This study assesses COVID-19 vaccine intentions among a sample of older Syrian refugee beneficiaries of a humanitarian organization in Lebanon, and explores factors associated with vaccine refusal. The findings are part of an ongoing rotating 4-wave panel study. The sample was limited to participants from the first panel who completed a phone interview between January-February 2021. Out of 1,037 beneficiaries, almost a third (29%) reported no intention to vaccinate. Reasons for refusal were: newness of the vaccine (35%); preference to maintain precaution measures (21%); belief that the COVID-19 vaccine is not essential (21%); and other (23%). COVID-19 vaccine refusal was significantly associated with perceptions regarding vaccine safety (OR: 5.97; 95%CI: 4.03-8.84) and effectiveness (OR: 6.80; 95%CI:4.44-10.42) but did not differ by age, presence of chronic conditions, self-reported adherence to COVID-19 measures, and perceptions of susceptibility to and severity of COVID-19. Addressing vaccine hesitancy among Syrian refugees in Lebanon necessitates disseminating accurate, accessible, and culturally appropriate information about vaccine safety and effectiveness.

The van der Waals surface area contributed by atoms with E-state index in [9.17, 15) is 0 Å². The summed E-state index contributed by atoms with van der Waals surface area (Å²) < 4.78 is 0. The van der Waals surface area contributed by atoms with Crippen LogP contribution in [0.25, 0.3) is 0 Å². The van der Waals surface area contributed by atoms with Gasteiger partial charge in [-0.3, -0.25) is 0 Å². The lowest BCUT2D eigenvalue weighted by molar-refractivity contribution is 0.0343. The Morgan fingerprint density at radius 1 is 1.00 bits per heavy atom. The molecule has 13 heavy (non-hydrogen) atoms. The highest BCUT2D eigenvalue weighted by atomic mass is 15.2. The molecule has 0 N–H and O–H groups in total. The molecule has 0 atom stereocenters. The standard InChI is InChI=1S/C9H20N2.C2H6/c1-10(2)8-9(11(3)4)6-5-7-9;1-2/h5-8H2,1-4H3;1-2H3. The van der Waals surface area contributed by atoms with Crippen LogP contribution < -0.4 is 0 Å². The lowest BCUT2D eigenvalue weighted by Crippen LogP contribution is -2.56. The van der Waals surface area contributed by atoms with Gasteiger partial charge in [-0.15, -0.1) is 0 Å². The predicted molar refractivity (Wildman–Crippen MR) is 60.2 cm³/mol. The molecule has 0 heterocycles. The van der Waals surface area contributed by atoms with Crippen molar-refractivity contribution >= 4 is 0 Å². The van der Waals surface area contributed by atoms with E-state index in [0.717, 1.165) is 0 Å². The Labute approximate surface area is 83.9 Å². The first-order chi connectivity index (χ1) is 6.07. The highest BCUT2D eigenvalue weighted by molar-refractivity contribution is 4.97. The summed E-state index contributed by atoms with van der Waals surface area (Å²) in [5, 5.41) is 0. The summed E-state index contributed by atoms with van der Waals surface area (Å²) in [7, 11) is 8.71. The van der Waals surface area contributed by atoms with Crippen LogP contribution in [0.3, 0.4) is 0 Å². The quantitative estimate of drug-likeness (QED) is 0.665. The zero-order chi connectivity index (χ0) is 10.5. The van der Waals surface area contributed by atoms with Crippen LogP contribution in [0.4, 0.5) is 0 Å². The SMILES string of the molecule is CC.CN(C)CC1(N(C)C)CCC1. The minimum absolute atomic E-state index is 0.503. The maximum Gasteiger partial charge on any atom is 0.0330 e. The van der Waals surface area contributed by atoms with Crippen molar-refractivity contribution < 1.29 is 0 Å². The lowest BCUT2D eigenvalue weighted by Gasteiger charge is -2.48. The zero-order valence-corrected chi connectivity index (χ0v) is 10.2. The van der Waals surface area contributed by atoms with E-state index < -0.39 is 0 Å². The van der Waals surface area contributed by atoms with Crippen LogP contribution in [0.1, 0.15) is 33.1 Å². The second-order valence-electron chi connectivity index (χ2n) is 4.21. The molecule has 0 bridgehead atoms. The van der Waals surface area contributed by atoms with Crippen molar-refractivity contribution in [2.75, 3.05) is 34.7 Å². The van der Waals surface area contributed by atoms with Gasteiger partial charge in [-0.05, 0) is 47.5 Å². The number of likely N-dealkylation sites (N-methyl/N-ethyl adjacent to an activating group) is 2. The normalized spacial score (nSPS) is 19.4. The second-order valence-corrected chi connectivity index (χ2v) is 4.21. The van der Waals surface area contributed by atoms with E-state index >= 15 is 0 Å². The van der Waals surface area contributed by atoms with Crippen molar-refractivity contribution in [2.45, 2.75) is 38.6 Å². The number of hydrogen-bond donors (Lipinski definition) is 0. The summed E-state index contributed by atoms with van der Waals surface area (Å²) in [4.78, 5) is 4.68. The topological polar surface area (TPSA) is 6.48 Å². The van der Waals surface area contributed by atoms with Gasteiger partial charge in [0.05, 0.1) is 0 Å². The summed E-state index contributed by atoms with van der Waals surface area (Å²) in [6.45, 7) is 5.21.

Bibliographical noteFunding source
This work was supported by ELRHA’s Research for Health in Humanitarian Crisis (R2HC) Programme, which aims to improve health outcomes by strengthening the evidence base for public health interventions in humanitarian crises. R2HC is funded by the UK Foreign, Commonwealth and Development Office (FCDO), Wellcome, and the UK National Institute for Health Research (NIHR). The views expressed herein should not be taken, in any way, to reflect the official opinion of
the NRC or ELRHA. The funding agency was not involved in the data collection, analysis or interpretation.
- Vaccine acceptance
- Older adults